Mahatma Gandhi’s conception of self-reliance was of simple living and self-sufficiency. The basic idea was to use local resources and a local work force for the production of commodities for local consumption to the extent possible, with minimal dependence on the outside world. But the Indian government’s clarion call for ‘Atmanirbhar Bharat’ (self-reliant India) has not been matched by steps towards either simple living (especially for the middle and rich class) or local self-sufficiency. After perhaps one of the biggest and strictest lockdowns in the world owing to the coronavirus disease (COVID-19) pandemic, the recently announced relaxations and relief measures aimed at rebooting the economy are likely to take us even further away from the Gandhian value of self-reliance.
In the last couple of months, COVID-19 has shown us how inextricably public health and the economy are linked. Despite the private health sector in India having more ventilators, doctors and hospital beds than the public healthcare sector, it has essentially been public healthcare which — though chronically underfunded and neglected — has been bearing the brunt of the pandemic. The private sector has either been found playing it safe by ‘distancing’ itself from its patients or busy making profits even in this time of humanitarian crisis.
The lockdown has been in force to varying degrees for over two months now, albeit with little consensus on its effectiveness in the absence of concerted government action to build greater healthcare capacity to fight the disease. Because of this disruption, the economy is in a state of chaos. Businesses and industries are failing, and unemployment, hunger and destitution are on the rise. With no clear resolution to the problem in sight, some are predicting economic catastrophe. These events have been a demonstration of how the sustainability and resilience of any economy are hinged on the strength and equitability of its public health system.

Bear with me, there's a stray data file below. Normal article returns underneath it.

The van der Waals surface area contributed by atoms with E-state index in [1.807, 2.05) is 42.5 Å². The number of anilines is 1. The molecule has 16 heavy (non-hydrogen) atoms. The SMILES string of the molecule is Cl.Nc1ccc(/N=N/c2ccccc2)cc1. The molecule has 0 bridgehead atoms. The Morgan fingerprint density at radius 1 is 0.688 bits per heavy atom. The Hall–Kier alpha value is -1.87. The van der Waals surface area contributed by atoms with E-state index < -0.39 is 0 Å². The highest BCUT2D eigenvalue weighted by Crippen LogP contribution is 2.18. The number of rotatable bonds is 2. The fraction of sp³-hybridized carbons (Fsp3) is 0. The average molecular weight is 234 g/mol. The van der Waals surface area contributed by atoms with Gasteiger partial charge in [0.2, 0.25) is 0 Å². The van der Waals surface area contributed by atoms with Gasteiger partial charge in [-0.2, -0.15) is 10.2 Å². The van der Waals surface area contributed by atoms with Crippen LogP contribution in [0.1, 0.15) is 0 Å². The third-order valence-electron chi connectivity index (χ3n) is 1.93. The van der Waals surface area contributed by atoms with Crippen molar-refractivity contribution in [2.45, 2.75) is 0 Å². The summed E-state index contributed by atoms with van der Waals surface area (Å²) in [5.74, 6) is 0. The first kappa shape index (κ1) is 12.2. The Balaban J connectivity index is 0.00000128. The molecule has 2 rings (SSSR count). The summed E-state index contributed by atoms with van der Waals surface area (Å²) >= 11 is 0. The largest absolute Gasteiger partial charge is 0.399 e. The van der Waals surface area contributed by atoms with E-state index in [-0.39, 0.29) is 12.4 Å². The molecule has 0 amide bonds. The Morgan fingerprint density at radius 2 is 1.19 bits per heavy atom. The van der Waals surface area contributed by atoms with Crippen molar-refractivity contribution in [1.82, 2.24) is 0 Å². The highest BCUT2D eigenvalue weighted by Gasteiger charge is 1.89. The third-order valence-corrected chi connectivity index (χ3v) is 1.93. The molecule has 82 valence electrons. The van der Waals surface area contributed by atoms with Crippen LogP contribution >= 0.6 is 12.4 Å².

The only rational long-term response to this crisis would be to make foundational changes in both our economy and our health system. We must build an economic system which is geared towards distributing wealth and resources more equitably to ensure the right of all people to a secure and dignified life, even during difficult times. We must strive to develop a healthcare system which provides access to quality health services to all, irrespective of social or economic standing. Both will require discarding neoliberal policies and their underlying capitalistic logic, which inevitably put profit over people, even when the very survival of humanity is at stake.
It is therefore ironic that the government’s plan to revive the economy includes spending INR 8100 crores to boost private sector investment in social sector infrastructure creation like hospitals and schools. The gates have been opened even wider for private sector investment in the defence, power, space and coal and mining sectors. Despite a strike last year by workers of the Ordnance Factory Board — the world’s largest government-operated defence production organisation — which had stalled attempts at its privatisation, the government recently declared its decision to corporatise the company while announcing a string of economic stimulus measures. Several state governments have moved to suspend labour rights with the hope of attracting investment and recovering lockdown losses. In a bid to improve healthcare facilities, the NITI Aayog has asked states to accelerate the process of setting up of medical colleges on the PPP model and augmenting district hospital facilities with help from private partners. A move which had been criticised as counterproductive even when it was originally proposed a few months ago.